A Pint Of Humanity

I am an angry person. What that usually means is I find it hard to smile. It happens, I question people smiling at me. Why would you want to smile at me? Do I look like I’m smiling or want anything to do with smiling?

Don’t get me wrong. You can smile at me. I could smile back but it’s usually not genuine. Immediately after it’s done, I am guilty. Guilty of not returning, not being able to give back a sign of peace, a sign of goodwill.

I can be very confusing. 

In Islam, we are taught that you don’t have to do much. You don’t need to shower the needy with cash and goodies to have spread the seed of charity. All you need to do is engage your facial muscles and flash that smile.

I have met a lot of people who smile. These people surprise me. I mean, what is all the joyousness about? What is making you so happy as to want me to experience the same thing? Help me understand.

There have been moments I would label as joyous. I laughed. I enjoyed myself. To some extent you can say I didn’t want them to end but don’t all good things in life? Let’s leave it at maybe.

I hear you choose what you want to feel.Do you really? 

Think if you lost a family member right now. Or that investment you took a loan for? Is there a choice to how we eventually feel? Emotions for me, are to be experienced as determined by our experiences. Period.

I was attending a workshop in February where in the afternoon session, the guest speaker decided she would not leave her baby to a sitter. That was the best part of her attendance leave alone the amazing lessons she gave.

Babies are naturally free spirits and they leave an air of positivity wherever they go. This one was especially happy and you had to keep up with her. She was crawling all over the place gargling with everyone.

At the end of the session, we were all scrambling, like Kenyans in this rainy season at matatu stages, to get a piece of her. Others wanted pecks. Others to lift her off the ground. And the rest, to experience that everlasting bliss an inch closer.

On Wednesday this week, I was in a matatu en route to town for salsa night when I tumbled into an ebullient little boy. Hardly two years, he was squirming on his mother’s lap wanting to jump off and fly.

When I raised my eyebrows playfully, he smiled widely portraying his 4 whites. A pair at the top and bottom. His eyes shon brightly each time he cooed. Ah babies! Aren’t they little angels in a world full of murkiness?

The same day as I was going back home after an evening of dance, I got in line with a hundred others waiting for transport. We live in a country where, a little rain equals hectic traffic plus no conveyance.

I was armed to hand the conductor Ksh 60 when I witnessed the rest paying 100. I had calculated my finances accurately and that meant I had no extras. I searched my pockets to come out with a clean Ksh 90.

Hiking fares is a norm around here.

Naweza lipa na M-pesa? I don’t have extra cash with me,”I quipped. (Can I pay using M-pesa?)

He nodded his reply as he went on serving (or are we the ones serving them?) other passengers.

I was unlocking my phone when the lady next to me(seatmate) looked at me and asked how much I had. She went into her bag, fished out a clean hundred as I switched it with my ninety.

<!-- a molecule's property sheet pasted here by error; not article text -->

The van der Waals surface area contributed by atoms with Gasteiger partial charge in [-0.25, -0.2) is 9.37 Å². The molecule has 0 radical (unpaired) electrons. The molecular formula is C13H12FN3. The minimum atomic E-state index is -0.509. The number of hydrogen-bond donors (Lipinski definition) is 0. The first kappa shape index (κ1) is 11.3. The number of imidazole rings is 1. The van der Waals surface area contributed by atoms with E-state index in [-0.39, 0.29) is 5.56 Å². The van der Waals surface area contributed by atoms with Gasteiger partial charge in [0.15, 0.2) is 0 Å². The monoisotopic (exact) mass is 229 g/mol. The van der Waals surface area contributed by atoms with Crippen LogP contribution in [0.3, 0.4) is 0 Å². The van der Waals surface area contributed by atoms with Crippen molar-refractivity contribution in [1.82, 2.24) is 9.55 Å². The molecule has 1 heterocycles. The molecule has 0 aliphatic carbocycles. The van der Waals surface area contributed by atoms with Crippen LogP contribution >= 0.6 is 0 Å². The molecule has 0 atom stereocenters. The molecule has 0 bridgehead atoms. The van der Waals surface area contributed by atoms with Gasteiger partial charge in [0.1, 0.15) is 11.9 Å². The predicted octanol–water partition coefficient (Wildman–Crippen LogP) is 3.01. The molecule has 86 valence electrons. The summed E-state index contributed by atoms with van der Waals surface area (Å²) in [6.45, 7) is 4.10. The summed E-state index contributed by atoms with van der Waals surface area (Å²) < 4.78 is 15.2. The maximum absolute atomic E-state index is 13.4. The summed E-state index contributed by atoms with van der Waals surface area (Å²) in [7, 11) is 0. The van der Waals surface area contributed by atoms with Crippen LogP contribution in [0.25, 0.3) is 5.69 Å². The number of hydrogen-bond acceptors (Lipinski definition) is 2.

I tapped the conductor and it was over with. I am making much of a big deal out of Ksh 10. It is no little amount. It buys salt, matchsticks, maandazi and sweets(tropical and ivory) in the morning.

I went home feeling my thank you was not enough for what that woman did for me. I may not know her struggles but her deed will go a long way in solving even one of them. Charity is the little things you do.

Kindness is not about visiting homes for the elderly and posting the day’s events on your handles. It is what you do that leaves a person speechless. Selflessness. She could have let me pay using mobile services but didn’t.

That speaks volumes on the sort of person she is.

It is 6:10 pm, Thursday evening. It is my cousin’s birthday. Her elder sister has requested a portion of my playlist which I am yet to send. Busy-ish day, I would brush it off. What is left of the rain is only a slight drizzle.

I join the bandwagon awaiting a matatu to take us to our homes. The drizzling has gained momentum and I count myself lucky to be standing next to a man with a big ass umbrella.

You know that feeling you get when the person next to you owns an umbrella when you don’t have yours? 

I smile at him and step strategically next to him inside the umbrella. It is big like a playhouse. It is is peach in colour and has a writing I couldn’t seem to read from inside. I look aside and realize, I’m not covered. Horror! 

The man is looking straight ahead avoiding my stare. I intentionally rub the big drops on me but he isn’t ‘seeing’. I look up and I notice what is happening… 

He would rather shield the umbrella of the woman in front of him from the rain!

Is there a definition of humanity that I’m missing? Somebody, anyone please teach me.

Meanwhile, please head on to Facebook using the link below, and vote for me by liking my piece of poetry.



#stowelink #fistulaawareness #savealife



12 Comments Add yours

  1. Good stuff Resh keep up


  2. I hope unabeba beba umbrella usisumbuke tena😎.

    Liked by 1 person

    1. Eeh, nabebabeba. Sometimes even when it is sunny


  3. Hey Rehema. How you doing

    Liked by 1 person

    1. Hello, I’m good
      How about you?

      Liked by 1 person

      1. That’s great to hear. I’m good too, thank you!

        Liked by 1 person

  4. daygamer254 says:

    True, I find it easier also interacting with kids, they are usually very authentic.

    Liked by 1 person

    1. They can change your day no matter what it has been. They are the purest of souls


  5. Nelson says:

    On point,
    Well put Resh 👏👏

    Liked by 1 person

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